Understanding a dog’s body language separates good trainers from mediocre ones. A dog’s tail is one of the most expressive parts of his body and knowing how to read the tail is like looking through a window into his mind. Recently, I had an opportunity to observe a variety of tails when Maurice Lindley presented a pointing dog seminar at our kennel in Virginia. For three days, I watched Mo work a total of twenty dogs of different breeds, ages, sexes and levels of experience, and while their looks and actions were varied, their body language was the same. It was the universal language of pointing dogs.
On the first day, Mo evaluated the dogs by putting a pinch-collar and check-cord on them and walking them around the training field. Initially, some of the dogs tucked their tails as they walked indicating they were uncomfortable. As Mo began asking them to stop and stand still he stroked them a couple of times for praise before moving them on. After being stopped and stroked a couple of times, most of the tails began to come up. Mo explained, “When I first start walking a dog around on the check-cord and pinch-collar, I watch how he carries himself. A dog that isn't confident may tuck his tail until he figures out everything is OK. After I work with him a couple of times, the tail starts to come up at least to level with the back, which tells me the dog is becoming comfortable and ready to learn.”
Two of the dogs held their tails up in a more confident manner. As Mo began to walk them around the field and asked them to stop and stand still, both dogs stood still with all four feet planted on the ground except for their tails which were going around in little circles at ninety miles a minute. Mo explained, “Some dogs see everything that moves in the field. There is a lot of looking around and a fast circular tail action which tells me they are in a different world and not focused on me. These dogs take extra work to prepare for training. I’ll have to work hard to gain their attention and get them in a submissive state of mind so they accept me as their boss. A dog has to submit and buy into the training before I move him forward and this is before I get to bird work.”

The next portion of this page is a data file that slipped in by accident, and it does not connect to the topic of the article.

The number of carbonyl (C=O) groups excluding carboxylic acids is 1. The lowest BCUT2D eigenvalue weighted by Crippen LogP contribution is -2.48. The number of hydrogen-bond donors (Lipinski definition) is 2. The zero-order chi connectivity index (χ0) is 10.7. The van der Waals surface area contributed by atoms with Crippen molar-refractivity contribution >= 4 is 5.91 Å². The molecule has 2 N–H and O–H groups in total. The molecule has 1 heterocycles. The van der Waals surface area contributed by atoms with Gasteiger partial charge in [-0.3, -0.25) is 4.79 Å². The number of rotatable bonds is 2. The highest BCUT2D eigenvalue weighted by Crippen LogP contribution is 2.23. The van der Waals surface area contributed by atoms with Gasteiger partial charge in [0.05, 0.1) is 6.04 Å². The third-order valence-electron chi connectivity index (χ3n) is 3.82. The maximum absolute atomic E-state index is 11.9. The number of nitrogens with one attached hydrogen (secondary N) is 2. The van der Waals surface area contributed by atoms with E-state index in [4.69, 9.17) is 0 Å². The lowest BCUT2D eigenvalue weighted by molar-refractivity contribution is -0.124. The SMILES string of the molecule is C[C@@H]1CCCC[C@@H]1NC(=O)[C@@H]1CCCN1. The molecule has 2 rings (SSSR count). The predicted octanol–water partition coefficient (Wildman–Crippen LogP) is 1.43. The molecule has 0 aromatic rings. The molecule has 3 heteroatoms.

On the second day, Mo planted quail and turned loose some of the older dogs, one at a time. Most of the dogs had tails that cracked with a happy animated action indicating they were thinking about birds and focused on hunting. One dog ran with a flat tail and acted like he was more interested in running than hunting or listening to his handler. Most of the dogs pointed with intensity but one dog was so jacked up and intense on point that his tail quivered with excitement. It came as no surprise that he charged in to flush the birds at the same time as the handler walked in. Another dog pointed staunchly but then his tail loosened up and began to flag in a slow back and forth action as the dog lost confidence that a bird was there. Once the handler asked him to move up, the dog went forward and pointed rock solid.
Reading your dog’s tail takes experience, but the more you pay attention to the tail, the better trainer you will become. As you go through the steadying process, your dog’s tail will tell you what is going on in his mind. You will start to see when your dog is ready to learn, when he’s happy, when he’s confused, when he’s not paying attention, and when he needs his confidence built up. And don’t just limit yourself to looking at your own dogs; go to a training day or a seminar or field trial and watch as many dogs as you can. I knew a National Champion that always ran with a high tail except when he was getting ready to knock birds. I used to chuckle when I was riding his brace and saw his tail drop because I knew exactly what he was about to do.


Saturday, June 1, 2013


Praise is one type of reward you use to train a dog. Food treats, tossing a ball and an excited voice are examples of other types of rewards. Trainers who compete in dogs sports such as obedience, agility and tracking use a variety of rewards to let the dog know he did what the trainer asked. However, training a pointing dog is different. These dogs are bred with a strong desire to find birds, so finding birds is already a powerful reward, and it gets them excited. The key to training a pointing dog is to give praise as a reward when your dog does what you asked. Unlike most rewards, praise can be given in ways that don’t increase your dog’s level of excitement. The calmer you can keep your dog around birds, the less pressure you will need to redirect his focus back to training.